How to Open a Text File in Linux

Knowing how to open, read and quickly navigate text files is necessary in Linux.  If you want to view text files using the Linux GUI, you can simply open them with a text editor. However, Linux also offers a number of options to open text files from the command line.

The commands featured below are important for Linux users to know. Not only will they allow you to view everyday text files, but also look at your Linux configuration, log, and script files. As a Linux user, having the ability to open and view these files is essential in troubleshooting and maintaining the health of your system.

Note: For this guide, we’re using Zorin OS 16, an Ubuntu-based distro. The Linux commands featured in this article are distro-independent, meaning they will work on any Linux distro.

Using the cat Command

The cat command, short for concatenate, is the most basic Linux command to view or open files in the Linux command line.

In our example, we’re viewing the /var/log/syslog file. The system log (/var/logs/syslog) contains a record of significant events related to the Linux operating system.

In the example below, we view the /var/log/syslog using the cat command.

# cat /var/log/syslog
Viewing /var/log/syslog with the cat command.
Viewing /var/log/syslog with the cat command.

Using the nl Command

The nl command displays files like the cat command but with line numbers.

# nl /var/log/syslog
Viewing /var/log/syslog with the nl command.
Viewing /var/log/syslog with the nl command.

Using the more Command

The more command is much like the cat command. However, unlike the cat command, the more command allows you to scroll through the text file. This is especially useful if the file is large, such as the /var/log/syslog file.

# more /var/log/syslog
Viewing /var/log/syslog with the more command.
Viewing /var/log/syslog with the more command.

Note the percentage displayed at the bottom of the window. Press <Enter> to scroll one line at a time. Use <Spacebar> to scroll one screen at a time. Scroll backward with <b>. Use </> to search for text within the document. To exit, press <q>. For help, press <h>.

Using the less Command

The less command is similar to the more command, but with more options. It’s also faster since it only loads one page at a time.

Similar to more, the less command allows you to view the contents of a file and navigate through the file. The main difference between more and less is that the less command is faster since it does not load the entire file at once but rather one screen at a time.

# less /var/log/syslog
Viewing /var/log/syslog with the less command.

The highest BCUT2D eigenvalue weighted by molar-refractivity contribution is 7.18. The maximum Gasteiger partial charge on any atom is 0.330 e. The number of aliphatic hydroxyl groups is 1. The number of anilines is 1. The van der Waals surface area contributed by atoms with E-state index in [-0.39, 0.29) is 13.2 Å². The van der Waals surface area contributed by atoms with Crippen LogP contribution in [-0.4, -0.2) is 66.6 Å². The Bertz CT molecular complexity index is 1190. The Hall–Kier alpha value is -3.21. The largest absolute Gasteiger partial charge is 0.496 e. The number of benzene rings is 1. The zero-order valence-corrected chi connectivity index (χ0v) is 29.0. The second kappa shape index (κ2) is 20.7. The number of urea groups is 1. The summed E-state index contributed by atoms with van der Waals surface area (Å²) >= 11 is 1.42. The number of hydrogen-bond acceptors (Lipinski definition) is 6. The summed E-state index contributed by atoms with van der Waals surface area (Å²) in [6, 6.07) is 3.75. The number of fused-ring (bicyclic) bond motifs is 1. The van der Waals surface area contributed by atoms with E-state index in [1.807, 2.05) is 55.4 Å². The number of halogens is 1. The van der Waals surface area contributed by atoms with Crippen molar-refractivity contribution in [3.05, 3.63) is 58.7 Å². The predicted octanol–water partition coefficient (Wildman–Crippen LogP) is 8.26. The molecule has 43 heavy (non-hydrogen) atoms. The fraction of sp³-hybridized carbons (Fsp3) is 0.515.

Viewing /var/log/syslog with the less command.

Scrolling the file using the less command also differs. Press <Enter><h> for a list of these differences. To exit, press <q><Enter>.

Using the most Command

The most command is like the less and more command, but even more powerful. The more command pauses after each page and prints the file name, current line, and the percentage of the file displayed. What makes the most command more powerful is that it can display an arbitrary number of windows so long as each window occupies at least two screen lines. The windows can contain a different file or the same file. Additionally, the windows have their own mode. For example, one window may truncate the lines while the other window displays the file with its lines wrapped.

# most /var/log/syslog
Viewing /var/log/syslog with the most command.
Viewing /var/log/syslog with the most command.

The most command is also different in that you can use the arrow keys (↓ ↑ → ←) to scroll through the file. For help, press <H><Enter>, To exit, press <Q><Enter>.

Using the head Command

By default, the head command displays the first ten lines of the file. It also allows you to show a specified number of lines and the specified number of bytes.

# head /var/log/syslog
Viewing /var/log/syslog with the head command.
Viewing /var/log/syslog with the head command.

Using the tail Command

The tail command is the exact opposite of the head command. Instead of the first ten lines of a file, the tail command prints the last ten lines. But, the real power of the tail command is when used with the -f option (tail -f). This displays the file in real-time. This is especially useful for admins when troubleshooting system errors and developers when debugging a program.

# tail -f /var/log/syslog
Viewing /var/log/syslog with the tail -f command.
Viewing /var/log/syslog with the tail -f command.

To exit from tail -f, press <Ctrl><c>.

Other Types of Text Files

While all of the files we’ve featured here are with .txt and .log files, there are other types of text files to view with the commands shown above, such as Python (.pl), bash script (.sh), PHP (.php) files, as well as many others.

Commands used in this guide

  • cat – concatenate files and print on the screen.
  • nl – display and number the lines of a text file.
  • more – file perusal filter viewing a text file.
  • less – the opposite of more.
  • most – browse or page through a text file.
  • head – output the first part of a text file.
  • tail – output the last part of a text file.

Last words

Linux gives users numerous ways to open and view text files using the command line. We strongly encourage both new and veteran Linux users to test out the various commands above. Gaining an in-depth understanding of these commands will enrich your experience with Linux and aid greatly when troubleshooting issues with your system(s).

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